What should I do next?
In the past few years (not sure how many... 2 or 3) I've developed about 18 rolls of film. Yeah, I'm not a fast shooter.
Anyway, I've used different films and devs in different combos. However, for practical and economical reasons I mostly develop in HC110 or Rodinal.
Most of the combos I use somehow work. I never implemented the zone system completely - I only use it for exposure, then develop according to recommendations I find online. So: no +-N development. As a result I don't really know if my negatives are properly developed at all.
I first felt this problem yesterday, trying to print tmax 400 pushed to 1600 in hc100. I just couldn't make the print work - no fiddling with paper grade / exposure made it right for what I wanted.
So far my observation is that tmax 100 in rodinal has much more contrast than tmax 400 in hc110 (even not pushed). But that's it. I don't really understand how much contrast my negatives should have (I don't have a density meter), other than "they should print normally on grade 2 paper".
Looking at my archive, it would probably help if I had samples of the same scene on different film/developer combos. Preferably metered against a grey card. That would at least provide me with some information how the same scene is recorded in the negative, and probably would show what is under / over developed.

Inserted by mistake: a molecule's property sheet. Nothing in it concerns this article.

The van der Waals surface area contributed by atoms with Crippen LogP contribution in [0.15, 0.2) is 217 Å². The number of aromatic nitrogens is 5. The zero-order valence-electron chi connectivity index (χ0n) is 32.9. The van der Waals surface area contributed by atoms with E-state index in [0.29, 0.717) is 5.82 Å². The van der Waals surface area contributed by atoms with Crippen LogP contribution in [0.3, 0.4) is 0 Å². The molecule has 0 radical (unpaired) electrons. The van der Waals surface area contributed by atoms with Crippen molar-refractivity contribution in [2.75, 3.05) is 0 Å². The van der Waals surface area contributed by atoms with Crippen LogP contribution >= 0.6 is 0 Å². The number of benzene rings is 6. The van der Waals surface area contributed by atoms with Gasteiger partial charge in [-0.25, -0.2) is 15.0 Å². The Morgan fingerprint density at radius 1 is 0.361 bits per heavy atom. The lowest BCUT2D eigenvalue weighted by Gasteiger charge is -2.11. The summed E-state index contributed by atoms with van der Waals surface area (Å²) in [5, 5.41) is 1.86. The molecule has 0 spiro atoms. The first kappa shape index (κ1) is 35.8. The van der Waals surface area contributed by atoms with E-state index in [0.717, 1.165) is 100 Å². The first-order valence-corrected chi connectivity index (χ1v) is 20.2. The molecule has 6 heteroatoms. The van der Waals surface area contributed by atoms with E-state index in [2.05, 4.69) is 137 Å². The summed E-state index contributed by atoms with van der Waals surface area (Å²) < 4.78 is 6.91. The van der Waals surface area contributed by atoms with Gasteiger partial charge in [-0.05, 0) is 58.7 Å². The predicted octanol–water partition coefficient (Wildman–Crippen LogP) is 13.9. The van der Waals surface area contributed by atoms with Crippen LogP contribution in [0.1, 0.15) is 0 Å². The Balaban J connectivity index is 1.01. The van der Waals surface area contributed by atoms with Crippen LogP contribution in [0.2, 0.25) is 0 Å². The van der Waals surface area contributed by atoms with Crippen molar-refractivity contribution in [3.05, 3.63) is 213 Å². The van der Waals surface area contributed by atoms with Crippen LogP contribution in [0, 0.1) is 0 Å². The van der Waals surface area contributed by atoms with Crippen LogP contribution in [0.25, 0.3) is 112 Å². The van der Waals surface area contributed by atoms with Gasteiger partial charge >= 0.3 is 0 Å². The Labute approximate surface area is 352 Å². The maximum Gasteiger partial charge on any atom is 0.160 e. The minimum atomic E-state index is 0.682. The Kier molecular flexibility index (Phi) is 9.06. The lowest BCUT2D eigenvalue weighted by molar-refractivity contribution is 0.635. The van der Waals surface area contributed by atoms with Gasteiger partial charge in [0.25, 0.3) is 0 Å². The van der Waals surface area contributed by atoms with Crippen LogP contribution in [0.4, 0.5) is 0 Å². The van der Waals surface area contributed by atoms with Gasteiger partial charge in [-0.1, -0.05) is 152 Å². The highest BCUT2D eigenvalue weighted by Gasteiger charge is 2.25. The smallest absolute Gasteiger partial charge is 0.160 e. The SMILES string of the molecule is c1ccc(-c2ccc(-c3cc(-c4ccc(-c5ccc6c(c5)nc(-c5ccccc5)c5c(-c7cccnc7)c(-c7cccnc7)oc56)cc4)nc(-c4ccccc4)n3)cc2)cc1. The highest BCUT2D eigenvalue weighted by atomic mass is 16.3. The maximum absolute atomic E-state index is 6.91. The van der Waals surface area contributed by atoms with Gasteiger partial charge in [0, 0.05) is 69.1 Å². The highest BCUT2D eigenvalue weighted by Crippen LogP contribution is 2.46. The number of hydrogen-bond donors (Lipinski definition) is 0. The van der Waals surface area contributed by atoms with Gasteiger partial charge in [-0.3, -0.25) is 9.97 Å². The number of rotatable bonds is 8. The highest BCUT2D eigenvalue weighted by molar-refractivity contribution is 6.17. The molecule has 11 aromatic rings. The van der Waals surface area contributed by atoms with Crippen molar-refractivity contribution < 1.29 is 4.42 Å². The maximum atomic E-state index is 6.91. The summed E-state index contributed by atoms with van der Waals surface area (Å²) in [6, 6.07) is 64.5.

So I'm thinking of setting up someting like this: https://www.dropbox.com/s/ae9tqr821ac2lb1/IMG_4204.jpg (this is intentionally low contrast to see the dynamic range of the scene). Correctly developed and printed on grade 2 it should porbably look somewhat like this: https://www.dropbox.com/s/wab2pile8u...%20%281%29.jpg
My reasoning is that having a standard shoot would at least give me an anchor, something to compare my results against. To see where I need lower/higher grade, hence probably over/under developed (assuming no N corrections).
I'm also thinking of using DDX as a baseline developer. The reason is that Rodinal gives lover speed and high contrast, and HC110 has the upswept curve, none of which is desired for baseline, normal processing. Xtol could be better, but DDX supposedly lasts 24 months in "a full, tightly cupped bottle", so I could store it in smaller bottles over longer period.
Does any of this make sense?
Stay on the bus and simplify your MO.
It does make sense to establish a reference, but of all the materials you refer to, the only one that isn't appropriate for a baseline reference is T-Max 400 under-exposed by two stops, and then "push" developed.
If you like how T-Max 400 (for example) looks in HC-110, then use it. I do.
If you like X-Tol, mix it up, split it into a few bottles, use it for a few months and then discard whats left. It will probably be just about as cheap to partly use a few packages as it is to use a bottle of DDX, so relative economy isn't really the issue.
And if you prefer DDX, use it instead.